But we refuse to work together on these issues because we fight one another over who has the "correct" interpretation of the Bible, as if there is one correct interpretation that rises above any contextual bias. We assume that God can't possibly be speaking to those who disagree with us, because they understand the Bible incorrectly.

Moltmann reminds us that we all come from somewhere, and what we bring to the table greatly affects the way we read the Bible and do theology. So maybe we should put aside the issues where we disagree for a moment and tell each other our stories. If we began to understand where we each come from, we might be less likely to demonize the other and understand why we come to the conclusions we do.

Sunday, September 20, 2009

Top 10 Reasons Why Men Shouldn't Be Ordained

Joe Bumbulis at collideoscope posted this the other day (it seems to have originated at the Christian Feminism blog, and I just had to share:

Top 10 Reasons Why Men Shouldn't Be Ordained

10. A man’s place is in the army.

9. For men who have children, their duties might distract them from the responsibilities of being a parent.

8. Their physical build indicates that men are more suited to tasks such as chopping down trees and wrestling mountain lions. It would be “unnatural” for them to do other forms of work.

7. Man was created before woman. It is therefore obvious that man was a prototype. Thus, they represent an experiment, rather than the crowning achievement of creation.

6. Men are too emotional to be priests or pastors. This is easily demonstrated by their conduct at football games and watching basketball tournaments.

5. Some men are handsome; they will distract women worshipers.

4. To be ordained pastor is to nurture the congregation. But this is not a traditional male role. Rather, throughout history, women have been considered to be not only more skilled than men at nurturing, but also more frequently attracted to it. This makes them the obvious choice for ordination.

3. Men are overly prone to violence. No really manly man wants to settle disputes by any means other than by fighting about it. Thus, they would be poor role models, as well as being dangerously unstable in positions of leadership.

2. Men can still be involved in church activities, even without being ordained. They can sweep paths, repair the church roof, change the oil in the church vans, and maybe even lead the singing on Father’s Day. By confining themselves to such traditional male roles, they can still be vitally important in the life of the Church.

1. In the New Testament account, the person who betrayed Jesus was a man. Thus, his lack of faith and ensuing punishment stands as a symbol of the subordinated position that all men should take.

Thursday, September 17, 2009

Even more shameless self promotion

I'm trying to organize my thoughts from the Moltmann conversation, and hopefully I'll begin posting those in the next day or so.

In the meantime, however, a new book on calling stories just came out, and it includes an essay I wrote about the value of mentoring relationships.

It's called Beyond the Burning Bush, and although it's focused primarily on ministry in the United Methodist Church, I think it would be valuable for any person wrestling with the idea of a call to vocational ministry (ordained or otherwise).

There are lots of really good essays in this book, including pieces by Sara Baron and Sarah McQueen, with whom I had the privilidge to serve in the Young Adult Seminarians Network.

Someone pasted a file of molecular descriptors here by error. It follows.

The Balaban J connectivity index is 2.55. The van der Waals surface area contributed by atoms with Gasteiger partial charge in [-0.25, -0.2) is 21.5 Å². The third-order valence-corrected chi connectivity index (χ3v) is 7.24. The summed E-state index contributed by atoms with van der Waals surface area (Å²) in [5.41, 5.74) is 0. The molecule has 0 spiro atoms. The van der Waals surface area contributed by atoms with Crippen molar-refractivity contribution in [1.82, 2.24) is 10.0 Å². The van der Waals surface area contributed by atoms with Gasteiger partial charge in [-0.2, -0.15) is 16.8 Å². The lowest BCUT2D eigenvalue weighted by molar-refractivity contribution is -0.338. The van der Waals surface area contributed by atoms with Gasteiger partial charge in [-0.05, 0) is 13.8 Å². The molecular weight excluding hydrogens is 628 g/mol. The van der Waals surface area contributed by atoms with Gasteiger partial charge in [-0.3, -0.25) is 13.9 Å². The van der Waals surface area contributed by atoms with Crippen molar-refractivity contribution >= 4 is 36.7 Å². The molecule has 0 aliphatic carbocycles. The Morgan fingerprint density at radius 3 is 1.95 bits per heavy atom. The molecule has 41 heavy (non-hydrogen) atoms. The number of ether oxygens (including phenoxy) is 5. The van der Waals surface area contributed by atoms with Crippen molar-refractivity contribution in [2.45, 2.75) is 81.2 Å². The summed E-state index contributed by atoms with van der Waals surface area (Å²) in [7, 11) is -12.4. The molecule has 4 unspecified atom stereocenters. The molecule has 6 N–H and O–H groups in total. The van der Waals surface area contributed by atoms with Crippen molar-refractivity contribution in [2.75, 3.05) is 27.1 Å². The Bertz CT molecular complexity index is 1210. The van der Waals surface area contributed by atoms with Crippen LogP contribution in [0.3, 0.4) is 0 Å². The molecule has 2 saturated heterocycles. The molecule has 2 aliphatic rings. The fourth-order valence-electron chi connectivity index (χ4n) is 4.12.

Thursday, September 10, 2009

Vicarious Live-Blogging Moltmann

As I said before, I'm not live blogging the Moltmann Conversation (this post doesn't count). I need time to process my thoughts, so I'm taking notes and I'll post reflections when I have time to digest them.

There are, however, a number of folks who are live blogging the event and providing some interesting and insightful commentary.

I'm posting them for the benefit both of those who are here and those who wish they were and want to know what is happening:

Brian Paulson (pastor of Libertyville First Presbyterian, where the Moltmann Conversation is taking place)

PomoRev (Frank Emmanuel)

Anyul Rivas (written in Spanish)

I'll link more folks as I find them

Friday, September 04, 2009

Moltmann Conversation

Next week I'll be attending the Emergent Theological Conversation with Jurgen Moltmann in Chicago. I'm really excited about this because I read a lot of Moltmann in seminary, and one of my professors was a student of Moltmann's at Tubugen. I'm also getting to see some family and friends while I'm there, which will be really nice.

(sidenote- I can't figure out how to get my keyboard to do umlauts, so my apologies to the German scholars out there)

Going to Emergent events is always an experience, because there always seems to be an unspoken competition as to who is the coolest, edgiest, theologically progressive hipster. I'll no doubt be contributing with my Macbook, my corduroy jacket, and my pipe. I don't have square glasses, screen printed t-shirts, artfully messy hair, or creative facial hair (just a plain 'ol beard), however, so I won't be winning any style contests.

One thing I won't be doing is live blogging the event. For one, there will be people there with sharper theological minds than my own who have much more interesting and well read blogs than I do, and when I find out who is doing that, I'll post links to their sites.

But the bigger reason is that theology, particularly the kind of deep theology that Moltmann does that draws from so many different sources in the Christian tradition, is not the kind of conversation that can be related through the kind of first impressions that constitute live blogging.

I will probably tweet a quote here and there, but for the most part I'm going to take notes, let it all sink in, and then I'll post my thoughts a few days after I get back.